Ten days of weather such as we used to have at Bombay, and a regular course of dinner parties, roast saddle of mutton at one end, boiled chickens and tongue at the other, convinced me of the actual seat of my malady; and as the digestion at my time of life is less easily repaired than are the affections, I followed my doctor's advice, and proceeded to “St. Swithin's by the Sea," to try what a little salt-water bathing and the channel breezes might do for my restoration. The houses at St. Swithin's are white, so is the soil, so are the cliffs, and so sometimes is the sea. Altogether, with the exception of Malta, I think it is the hottest place I ever was in, and of course on the very day of my arrival the thermometer rose ten degrees. Oh, for a dip in that sparkling water! I used to gaze on it from my suffocating, lodginghouse bed-room, and long to be a Triton, or “ a merman bold,”" sitting alone, singing alone,” anything in short, from the old bathing woman in blue frieze to the Venus Anadyomene, that had the privilege of cooling in those broad oily waves ; but Globus says, with my habit,sea-bathing without proper preparation is destruction, Sir, destruction !'" was forced to toil about the sweltering town, swallowing chalk dust and fine sand by the mouth-full, or sit upon the hot shingle like an Indian cake baking in the embers, till I was sufficiently prepared for a swim, a consummation that did not arrive till the wind changed and the weather broke.”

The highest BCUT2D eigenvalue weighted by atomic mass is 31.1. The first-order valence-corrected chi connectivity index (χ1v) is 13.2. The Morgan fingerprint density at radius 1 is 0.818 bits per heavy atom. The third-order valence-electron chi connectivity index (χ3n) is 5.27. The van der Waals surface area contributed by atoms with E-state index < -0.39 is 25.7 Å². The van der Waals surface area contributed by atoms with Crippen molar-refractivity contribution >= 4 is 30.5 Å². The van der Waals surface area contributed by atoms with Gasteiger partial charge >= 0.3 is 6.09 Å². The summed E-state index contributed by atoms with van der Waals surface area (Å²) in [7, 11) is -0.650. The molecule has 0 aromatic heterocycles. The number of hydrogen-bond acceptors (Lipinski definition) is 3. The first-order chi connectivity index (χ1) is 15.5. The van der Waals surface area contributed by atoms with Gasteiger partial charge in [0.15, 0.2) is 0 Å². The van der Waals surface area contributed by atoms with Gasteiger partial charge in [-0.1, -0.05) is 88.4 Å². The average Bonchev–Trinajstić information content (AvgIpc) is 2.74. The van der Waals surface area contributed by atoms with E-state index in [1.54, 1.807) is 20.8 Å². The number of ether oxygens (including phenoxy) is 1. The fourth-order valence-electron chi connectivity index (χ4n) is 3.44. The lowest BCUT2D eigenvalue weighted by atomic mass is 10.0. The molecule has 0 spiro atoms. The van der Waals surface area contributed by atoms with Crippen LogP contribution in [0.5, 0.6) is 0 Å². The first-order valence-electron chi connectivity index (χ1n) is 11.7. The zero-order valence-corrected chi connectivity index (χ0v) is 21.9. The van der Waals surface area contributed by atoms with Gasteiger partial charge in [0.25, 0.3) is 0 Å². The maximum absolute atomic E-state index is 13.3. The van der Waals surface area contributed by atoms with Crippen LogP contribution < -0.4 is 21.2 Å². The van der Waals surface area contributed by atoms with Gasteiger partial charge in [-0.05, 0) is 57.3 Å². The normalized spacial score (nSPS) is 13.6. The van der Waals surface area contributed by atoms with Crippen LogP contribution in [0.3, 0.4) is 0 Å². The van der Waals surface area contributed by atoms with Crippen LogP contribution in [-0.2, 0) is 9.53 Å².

My only comfort was that the Hardbargains had taken a house at St. Swithin's, which I found out from accidentally espying friend Green on the Marine Parade, attired in white garments and a straw hat. My attention was first arrested by a singular figure, walking to and fro before a handsome house, with a degree of irresolution and alarm that looked most suspicious. I was in the act of warning a Preventive man to keep his eye on that gentleman, probably an escaped lunatic, thinking that he might as well prevent the unfortunate from doing himself a mischief, as he never seemed to have anything else to prevent, when, on struggling up to the party, I recognised my old friend, at the very instant the door opened, and he bolted into the house he had been watching with such eager haste, as nearly to upset the astonished servant who admitted him. A grocer's boy, following him with a parcel, enabled me to ascertain the name, style, and title of the tenants; and although not at the moment in trim for morning visits, I rejoiced to find that my solitude would be enlivened by such a ministering angel as Grace Hardbargain.